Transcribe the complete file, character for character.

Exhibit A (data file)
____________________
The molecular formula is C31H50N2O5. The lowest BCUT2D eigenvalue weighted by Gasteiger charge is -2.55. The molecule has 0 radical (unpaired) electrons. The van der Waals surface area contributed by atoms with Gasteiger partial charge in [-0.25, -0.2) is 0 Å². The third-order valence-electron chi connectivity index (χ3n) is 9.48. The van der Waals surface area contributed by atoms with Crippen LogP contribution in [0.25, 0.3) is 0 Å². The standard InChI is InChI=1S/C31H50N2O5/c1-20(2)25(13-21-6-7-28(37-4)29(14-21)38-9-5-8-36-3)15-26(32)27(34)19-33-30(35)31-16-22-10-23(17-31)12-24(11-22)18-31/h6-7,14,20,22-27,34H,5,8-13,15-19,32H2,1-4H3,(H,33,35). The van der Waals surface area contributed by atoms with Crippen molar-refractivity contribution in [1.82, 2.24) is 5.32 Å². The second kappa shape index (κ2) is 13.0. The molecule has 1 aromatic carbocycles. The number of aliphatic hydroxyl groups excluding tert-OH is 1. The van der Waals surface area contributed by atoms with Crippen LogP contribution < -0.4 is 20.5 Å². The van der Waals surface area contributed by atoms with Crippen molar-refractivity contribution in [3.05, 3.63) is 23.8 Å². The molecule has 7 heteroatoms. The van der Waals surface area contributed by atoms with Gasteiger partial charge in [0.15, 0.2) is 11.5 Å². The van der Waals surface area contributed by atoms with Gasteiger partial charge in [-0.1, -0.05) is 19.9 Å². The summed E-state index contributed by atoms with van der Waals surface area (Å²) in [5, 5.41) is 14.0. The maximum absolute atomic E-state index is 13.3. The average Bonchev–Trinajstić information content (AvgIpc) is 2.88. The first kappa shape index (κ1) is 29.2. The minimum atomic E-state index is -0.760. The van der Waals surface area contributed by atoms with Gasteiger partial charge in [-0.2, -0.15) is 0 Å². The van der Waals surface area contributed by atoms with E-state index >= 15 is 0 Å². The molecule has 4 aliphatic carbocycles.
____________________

The molecular formula is C31H50N2O5. The lowest BCUT2D eigenvalue weighted by Gasteiger charge is -2.55. The molecule has 0 radical (unpaired) electrons. The van der Waals surface area contributed by atoms with Gasteiger partial charge in [-0.25, -0.2) is 0 Å². The third-order valence-electron chi connectivity index (χ3n) is 9.48. The van der Waals surface area contributed by atoms with Crippen LogP contribution in [0.25, 0.3) is 0 Å². The standard InChI is InChI=1S/C31H50N2O5/c1-20(2)25(13-21-6-7-28(37-4)29(14-21)38-9-5-8-36-3)15-26(32)27(34)19-33-30(35)31-16-22-10-23(17-31)12-24(11-22)18-31/h6-7,14,20,22-27,34H,5,8-13,15-19,32H2,1-4H3,(H,33,35). The van der Waals surface area contributed by atoms with Crippen molar-refractivity contribution in [1.82, 2.24) is 5.32 Å². The second kappa shape index (κ2) is 13.0. The molecule has 1 aromatic carbocycles. The number of aliphatic hydroxyl groups excluding tert-OH is 1. The van der Waals surface area contributed by atoms with Crippen LogP contribution < -0.4 is 20.5 Å². The van der Waals surface area contributed by atoms with Crippen molar-refractivity contribution in [3.05, 3.63) is 23.8 Å². The molecule has 7 heteroatoms. The van der Waals surface area contributed by atoms with Gasteiger partial charge in [0.15, 0.2) is 11.5 Å². The van der Waals surface area contributed by atoms with Gasteiger partial charge in [-0.1, -0.05) is 19.9 Å². The summed E-state index contributed by atoms with van der Waals surface area (Å²) in [5, 5.41) is 14.0. The maximum absolute atomic E-state index is 13.3. The average Bonchev–Trinajstić information content (AvgIpc) is 2.88. The first kappa shape index (κ1) is 29.2. The minimum atomic E-state index is -0.760. The van der Waals surface area contributed by atoms with Gasteiger partial charge in [-0.2, -0.15) is 0 Å². The van der Waals surface area contributed by atoms with E-state index >= 15 is 0 Å². The molecule has 4 aliphatic carbocycles.